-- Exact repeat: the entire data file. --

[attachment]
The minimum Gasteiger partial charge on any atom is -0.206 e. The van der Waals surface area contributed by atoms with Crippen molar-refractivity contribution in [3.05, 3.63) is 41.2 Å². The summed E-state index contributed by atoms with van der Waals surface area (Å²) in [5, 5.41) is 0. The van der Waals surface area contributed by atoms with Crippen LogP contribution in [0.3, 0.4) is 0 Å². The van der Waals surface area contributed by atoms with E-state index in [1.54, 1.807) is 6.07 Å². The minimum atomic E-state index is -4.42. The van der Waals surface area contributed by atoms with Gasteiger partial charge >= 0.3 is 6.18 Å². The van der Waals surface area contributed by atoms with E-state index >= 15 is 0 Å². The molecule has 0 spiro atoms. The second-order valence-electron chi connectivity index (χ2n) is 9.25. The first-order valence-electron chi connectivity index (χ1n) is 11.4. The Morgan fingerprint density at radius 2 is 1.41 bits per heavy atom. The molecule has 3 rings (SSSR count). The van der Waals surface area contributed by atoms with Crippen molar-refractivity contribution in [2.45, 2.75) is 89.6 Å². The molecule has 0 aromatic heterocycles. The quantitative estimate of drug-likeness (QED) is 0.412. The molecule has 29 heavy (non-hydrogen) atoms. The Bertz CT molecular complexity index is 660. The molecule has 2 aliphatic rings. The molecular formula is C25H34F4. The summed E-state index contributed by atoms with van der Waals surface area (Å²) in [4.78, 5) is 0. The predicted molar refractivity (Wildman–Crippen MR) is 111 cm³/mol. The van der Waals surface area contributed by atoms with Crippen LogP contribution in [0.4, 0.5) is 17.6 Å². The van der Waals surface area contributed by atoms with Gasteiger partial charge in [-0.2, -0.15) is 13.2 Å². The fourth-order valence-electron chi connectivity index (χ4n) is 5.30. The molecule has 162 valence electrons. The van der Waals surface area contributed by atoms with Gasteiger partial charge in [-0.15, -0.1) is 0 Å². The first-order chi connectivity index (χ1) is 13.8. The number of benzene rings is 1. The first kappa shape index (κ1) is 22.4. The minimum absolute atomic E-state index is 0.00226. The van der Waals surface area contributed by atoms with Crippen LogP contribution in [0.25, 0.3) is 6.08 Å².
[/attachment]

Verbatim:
The minimum Gasteiger partial charge on any atom is -0.206 e. The van der Waals surface area contributed by atoms with Crippen molar-refractivity contribution in [3.05, 3.63) is 41.2 Å². The summed E-state index contributed by atoms with van der Waals surface area (Å²) in [5, 5.41) is 0. The van der Waals surface area contributed by atoms with Crippen LogP contribution in [0.3, 0.4) is 0 Å². The van der Waals surface area contributed by atoms with E-state index in [1.54, 1.807) is 6.07 Å². The minimum atomic E-state index is -4.42. The van der Waals surface area contributed by atoms with Gasteiger partial charge >= 0.3 is 6.18 Å². The van der Waals surface area contributed by atoms with E-state index >= 15 is 0 Å². The molecule has 0 spiro atoms. The second-order valence-electron chi connectivity index (χ2n) is 9.25. The first-order valence-electron chi connectivity index (χ1n) is 11.4. The Morgan fingerprint density at radius 2 is 1.41 bits per heavy atom. The molecule has 3 rings (SSSR count). The van der Waals surface area contributed by atoms with Crippen molar-refractivity contribution in [2.45, 2.75) is 89.6 Å². The molecule has 0 aromatic heterocycles. The quantitative estimate of drug-likeness (QED) is 0.412. The molecule has 29 heavy (non-hydrogen) atoms. The Bertz CT molecular complexity index is 660. The molecule has 2 aliphatic rings. The molecular formula is C25H34F4. The summed E-state index contributed by atoms with van der Waals surface area (Å²) in [4.78, 5) is 0. The predicted molar refractivity (Wildman–Crippen MR) is 111 cm³/mol. The van der Waals surface area contributed by atoms with Crippen LogP contribution in [0.4, 0.5) is 17.6 Å². The van der Waals surface area contributed by atoms with Gasteiger partial charge in [-0.2, -0.15) is 13.2 Å². The fourth-order valence-electron chi connectivity index (χ4n) is 5.30. The molecule has 162 valence electrons. The van der Waals surface area contributed by atoms with Gasteiger partial charge in [-0.15, -0.1) is 0 Å². The first-order chi connectivity index (χ1) is 13.8. The number of benzene rings is 1. The first kappa shape index (κ1) is 22.4. The minimum absolute atomic E-state index is 0.00226. The van der Waals surface area contributed by atoms with Crippen LogP contribution in [0.25, 0.3) is 6.08 Å².